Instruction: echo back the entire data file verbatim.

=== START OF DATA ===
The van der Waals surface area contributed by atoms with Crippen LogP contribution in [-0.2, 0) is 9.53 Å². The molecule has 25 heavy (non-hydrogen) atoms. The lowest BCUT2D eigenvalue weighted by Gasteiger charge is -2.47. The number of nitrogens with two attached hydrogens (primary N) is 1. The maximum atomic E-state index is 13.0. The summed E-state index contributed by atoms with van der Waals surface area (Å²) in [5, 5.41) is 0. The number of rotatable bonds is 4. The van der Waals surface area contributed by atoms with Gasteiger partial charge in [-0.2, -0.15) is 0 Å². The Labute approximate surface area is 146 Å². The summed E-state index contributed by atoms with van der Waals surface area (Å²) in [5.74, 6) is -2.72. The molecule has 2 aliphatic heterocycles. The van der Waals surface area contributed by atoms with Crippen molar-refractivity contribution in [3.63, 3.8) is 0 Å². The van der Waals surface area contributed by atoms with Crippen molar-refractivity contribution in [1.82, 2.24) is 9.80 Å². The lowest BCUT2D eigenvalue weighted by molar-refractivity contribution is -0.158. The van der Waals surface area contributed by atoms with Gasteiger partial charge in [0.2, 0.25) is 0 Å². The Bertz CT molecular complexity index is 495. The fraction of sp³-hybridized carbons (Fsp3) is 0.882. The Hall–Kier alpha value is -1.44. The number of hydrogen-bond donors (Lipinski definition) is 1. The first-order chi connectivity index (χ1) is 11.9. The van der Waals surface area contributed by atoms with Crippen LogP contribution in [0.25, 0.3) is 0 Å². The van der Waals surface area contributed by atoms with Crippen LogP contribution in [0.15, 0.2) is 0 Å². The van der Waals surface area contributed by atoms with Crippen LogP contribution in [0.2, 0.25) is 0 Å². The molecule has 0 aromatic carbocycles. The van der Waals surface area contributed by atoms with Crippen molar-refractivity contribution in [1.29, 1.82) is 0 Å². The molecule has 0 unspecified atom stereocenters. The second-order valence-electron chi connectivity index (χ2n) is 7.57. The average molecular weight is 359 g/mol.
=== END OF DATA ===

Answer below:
The van der Waals surface area contributed by atoms with Crippen LogP contribution in [-0.2, 0) is 9.53 Å². The molecule has 25 heavy (non-hydrogen) atoms. The lowest BCUT2D eigenvalue weighted by Gasteiger charge is -2.47. The number of nitrogens with two attached hydrogens (primary N) is 1. The maximum atomic E-state index is 13.0. The summed E-state index contributed by atoms with van der Waals surface area (Å²) in [5, 5.41) is 0. The number of rotatable bonds is 4. The van der Waals surface area contributed by atoms with Gasteiger partial charge in [-0.2, -0.15) is 0 Å². The Labute approximate surface area is 146 Å². The summed E-state index contributed by atoms with van der Waals surface area (Å²) in [5.74, 6) is -2.72. The molecule has 2 aliphatic heterocycles. The van der Waals surface area contributed by atoms with Crippen molar-refractivity contribution in [3.63, 3.8) is 0 Å². The van der Waals surface area contributed by atoms with Crippen molar-refractivity contribution in [1.82, 2.24) is 9.80 Å². The lowest BCUT2D eigenvalue weighted by molar-refractivity contribution is -0.158. The van der Waals surface area contributed by atoms with Gasteiger partial charge in [0.2, 0.25) is 0 Å². The Bertz CT molecular complexity index is 495. The fraction of sp³-hybridized carbons (Fsp3) is 0.882. The Hall–Kier alpha value is -1.44. The number of hydrogen-bond donors (Lipinski definition) is 1. The first-order chi connectivity index (χ1) is 11.9. The van der Waals surface area contributed by atoms with Crippen LogP contribution in [0.25, 0.3) is 0 Å². The van der Waals surface area contributed by atoms with Crippen LogP contribution in [0.15, 0.2) is 0 Å². The van der Waals surface area contributed by atoms with Crippen LogP contribution in [0.2, 0.25) is 0 Å². The molecule has 0 aromatic carbocycles. The van der Waals surface area contributed by atoms with Crippen molar-refractivity contribution in [1.29, 1.82) is 0 Å². The molecule has 0 unspecified atom stereocenters. The second-order valence-electron chi connectivity index (χ2n) is 7.57. The average molecular weight is 359 g/mol.